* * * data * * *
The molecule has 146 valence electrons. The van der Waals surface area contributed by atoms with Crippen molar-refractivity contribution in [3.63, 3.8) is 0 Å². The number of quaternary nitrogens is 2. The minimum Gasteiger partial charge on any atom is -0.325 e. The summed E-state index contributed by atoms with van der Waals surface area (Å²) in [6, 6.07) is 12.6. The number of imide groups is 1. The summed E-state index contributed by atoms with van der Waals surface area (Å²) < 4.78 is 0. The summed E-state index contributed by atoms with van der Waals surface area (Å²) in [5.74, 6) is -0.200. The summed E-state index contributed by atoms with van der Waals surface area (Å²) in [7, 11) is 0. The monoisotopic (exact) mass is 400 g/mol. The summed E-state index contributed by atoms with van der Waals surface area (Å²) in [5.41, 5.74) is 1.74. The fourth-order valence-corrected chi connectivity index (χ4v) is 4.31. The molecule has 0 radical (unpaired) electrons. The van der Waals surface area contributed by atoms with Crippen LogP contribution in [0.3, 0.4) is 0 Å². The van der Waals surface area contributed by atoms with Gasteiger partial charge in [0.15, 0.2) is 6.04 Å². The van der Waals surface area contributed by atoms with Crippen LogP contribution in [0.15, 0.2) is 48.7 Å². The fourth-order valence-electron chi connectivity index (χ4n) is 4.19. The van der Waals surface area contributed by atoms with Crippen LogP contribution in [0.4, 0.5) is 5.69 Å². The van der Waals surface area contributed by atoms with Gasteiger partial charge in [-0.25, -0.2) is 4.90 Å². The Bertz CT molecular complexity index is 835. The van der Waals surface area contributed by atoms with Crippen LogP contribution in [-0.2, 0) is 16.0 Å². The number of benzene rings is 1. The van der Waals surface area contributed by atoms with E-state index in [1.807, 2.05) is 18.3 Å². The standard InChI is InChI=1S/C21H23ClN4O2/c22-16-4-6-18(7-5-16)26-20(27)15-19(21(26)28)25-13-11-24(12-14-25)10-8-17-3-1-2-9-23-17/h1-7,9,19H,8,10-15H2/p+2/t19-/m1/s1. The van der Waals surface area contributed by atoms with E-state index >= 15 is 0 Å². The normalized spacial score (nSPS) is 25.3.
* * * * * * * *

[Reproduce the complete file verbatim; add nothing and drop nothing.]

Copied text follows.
The molecule has 146 valence electrons. The van der Waals surface area contributed by atoms with Crippen molar-refractivity contribution in [3.63, 3.8) is 0 Å². The number of quaternary nitrogens is 2. The minimum Gasteiger partial charge on any atom is -0.325 e. The summed E-state index contributed by atoms with van der Waals surface area (Å²) in [6, 6.07) is 12.6. The number of imide groups is 1. The summed E-state index contributed by atoms with van der Waals surface area (Å²) < 4.78 is 0. The summed E-state index contributed by atoms with van der Waals surface area (Å²) in [5.74, 6) is -0.200. The summed E-state index contributed by atoms with van der Waals surface area (Å²) in [7, 11) is 0. The monoisotopic (exact) mass is 400 g/mol. The summed E-state index contributed by atoms with van der Waals surface area (Å²) in [5.41, 5.74) is 1.74. The fourth-order valence-corrected chi connectivity index (χ4v) is 4.31. The molecule has 0 radical (unpaired) electrons. The van der Waals surface area contributed by atoms with Crippen LogP contribution in [0.3, 0.4) is 0 Å². The van der Waals surface area contributed by atoms with Gasteiger partial charge in [0.15, 0.2) is 6.04 Å². The van der Waals surface area contributed by atoms with Crippen LogP contribution in [0.15, 0.2) is 48.7 Å². The fourth-order valence-electron chi connectivity index (χ4n) is 4.19. The van der Waals surface area contributed by atoms with Crippen LogP contribution in [0.4, 0.5) is 5.69 Å². The van der Waals surface area contributed by atoms with Gasteiger partial charge in [-0.25, -0.2) is 4.90 Å². The Bertz CT molecular complexity index is 835. The van der Waals surface area contributed by atoms with Crippen LogP contribution in [-0.2, 0) is 16.0 Å². The number of benzene rings is 1. The van der Waals surface area contributed by atoms with E-state index in [1.807, 2.05) is 18.3 Å². The standard InChI is InChI=1S/C21H23ClN4O2/c22-16-4-6-18(7-5-16)26-20(27)15-19(21(26)28)25-13-11-24(12-14-25)10-8-17-3-1-2-9-23-17/h1-7,9,19H,8,10-15H2/p+2/t19-/m1/s1. The van der Waals surface area contributed by atoms with E-state index >= 15 is 0 Å². The normalized spacial score (nSPS) is 25.3.